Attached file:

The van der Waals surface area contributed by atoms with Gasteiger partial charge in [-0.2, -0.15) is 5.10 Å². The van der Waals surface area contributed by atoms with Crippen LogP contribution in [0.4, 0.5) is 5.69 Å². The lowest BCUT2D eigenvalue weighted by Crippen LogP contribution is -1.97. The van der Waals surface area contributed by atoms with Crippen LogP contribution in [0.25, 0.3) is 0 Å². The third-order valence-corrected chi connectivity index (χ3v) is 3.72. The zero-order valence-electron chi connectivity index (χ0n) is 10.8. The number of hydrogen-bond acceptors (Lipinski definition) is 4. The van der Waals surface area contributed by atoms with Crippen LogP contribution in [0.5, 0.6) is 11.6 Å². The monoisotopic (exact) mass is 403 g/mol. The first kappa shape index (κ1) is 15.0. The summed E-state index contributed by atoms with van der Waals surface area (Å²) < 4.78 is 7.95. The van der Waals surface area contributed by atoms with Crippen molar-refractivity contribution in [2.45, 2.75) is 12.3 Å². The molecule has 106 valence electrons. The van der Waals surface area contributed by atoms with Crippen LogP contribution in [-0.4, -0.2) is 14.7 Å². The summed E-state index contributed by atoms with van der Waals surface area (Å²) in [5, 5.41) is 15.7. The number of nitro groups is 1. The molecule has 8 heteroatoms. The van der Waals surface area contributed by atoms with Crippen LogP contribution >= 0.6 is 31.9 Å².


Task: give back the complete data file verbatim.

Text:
The van der Waals surface area contributed by atoms with Gasteiger partial charge in [-0.2, -0.15) is 5.10 Å². The van der Waals surface area contributed by atoms with Crippen LogP contribution in [0.4, 0.5) is 5.69 Å². The lowest BCUT2D eigenvalue weighted by Crippen LogP contribution is -1.97. The van der Waals surface area contributed by atoms with Crippen LogP contribution in [0.25, 0.3) is 0 Å². The third-order valence-corrected chi connectivity index (χ3v) is 3.72. The zero-order valence-electron chi connectivity index (χ0n) is 10.8. The number of hydrogen-bond acceptors (Lipinski definition) is 4. The van der Waals surface area contributed by atoms with Crippen LogP contribution in [0.5, 0.6) is 11.6 Å². The monoisotopic (exact) mass is 403 g/mol. The first kappa shape index (κ1) is 15.0. The summed E-state index contributed by atoms with van der Waals surface area (Å²) < 4.78 is 7.95. The van der Waals surface area contributed by atoms with Crippen molar-refractivity contribution in [2.45, 2.75) is 12.3 Å². The molecule has 106 valence electrons. The van der Waals surface area contributed by atoms with Crippen LogP contribution in [-0.4, -0.2) is 14.7 Å². The summed E-state index contributed by atoms with van der Waals surface area (Å²) in [5, 5.41) is 15.7. The number of nitro groups is 1. The molecule has 8 heteroatoms. The van der Waals surface area contributed by atoms with Crippen LogP contribution >= 0.6 is 31.9 Å².